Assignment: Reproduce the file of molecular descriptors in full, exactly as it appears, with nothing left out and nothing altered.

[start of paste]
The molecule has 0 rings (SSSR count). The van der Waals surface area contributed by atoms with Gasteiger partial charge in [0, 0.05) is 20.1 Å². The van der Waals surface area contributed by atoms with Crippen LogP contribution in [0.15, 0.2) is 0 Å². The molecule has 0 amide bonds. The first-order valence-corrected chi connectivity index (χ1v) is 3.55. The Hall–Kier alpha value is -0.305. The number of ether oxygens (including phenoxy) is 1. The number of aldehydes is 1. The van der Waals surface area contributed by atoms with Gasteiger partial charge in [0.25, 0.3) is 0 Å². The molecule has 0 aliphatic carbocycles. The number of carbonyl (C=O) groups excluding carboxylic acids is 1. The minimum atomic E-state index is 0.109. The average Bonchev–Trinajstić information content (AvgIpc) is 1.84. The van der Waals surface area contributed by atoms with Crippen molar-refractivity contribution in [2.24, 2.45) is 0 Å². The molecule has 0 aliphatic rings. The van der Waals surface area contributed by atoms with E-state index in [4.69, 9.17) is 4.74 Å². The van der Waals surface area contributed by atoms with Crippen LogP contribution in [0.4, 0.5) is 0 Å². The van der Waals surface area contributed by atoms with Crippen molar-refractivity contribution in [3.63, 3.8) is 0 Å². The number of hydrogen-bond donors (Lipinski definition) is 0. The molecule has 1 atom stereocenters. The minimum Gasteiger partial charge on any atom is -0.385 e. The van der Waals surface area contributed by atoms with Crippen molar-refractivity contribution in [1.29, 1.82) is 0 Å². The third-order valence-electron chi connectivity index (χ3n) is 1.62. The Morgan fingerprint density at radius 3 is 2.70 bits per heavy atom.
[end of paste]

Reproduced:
The molecule has 0 rings (SSSR count). The van der Waals surface area contributed by atoms with Gasteiger partial charge in [0, 0.05) is 20.1 Å². The van der Waals surface area contributed by atoms with Crippen LogP contribution in [0.15, 0.2) is 0 Å². The molecule has 0 amide bonds. The first-order valence-corrected chi connectivity index (χ1v) is 3.55. The Hall–Kier alpha value is -0.305. The number of ether oxygens (including phenoxy) is 1. The number of aldehydes is 1. The van der Waals surface area contributed by atoms with Gasteiger partial charge in [0.25, 0.3) is 0 Å². The molecule has 0 aliphatic carbocycles. The number of carbonyl (C=O) groups excluding carboxylic acids is 1. The minimum atomic E-state index is 0.109. The average Bonchev–Trinajstić information content (AvgIpc) is 1.84. The van der Waals surface area contributed by atoms with Crippen molar-refractivity contribution in [2.24, 2.45) is 0 Å². The molecule has 0 aliphatic rings. The van der Waals surface area contributed by atoms with E-state index in [4.69, 9.17) is 4.74 Å². The van der Waals surface area contributed by atoms with Crippen LogP contribution in [0.4, 0.5) is 0 Å². The van der Waals surface area contributed by atoms with Crippen molar-refractivity contribution in [3.63, 3.8) is 0 Å². The number of hydrogen-bond donors (Lipinski definition) is 0. The molecule has 1 atom stereocenters. The minimum Gasteiger partial charge on any atom is -0.385 e. The van der Waals surface area contributed by atoms with Crippen molar-refractivity contribution in [1.29, 1.82) is 0 Å². The third-order valence-electron chi connectivity index (χ3n) is 1.62. The Morgan fingerprint density at radius 3 is 2.70 bits per heavy atom.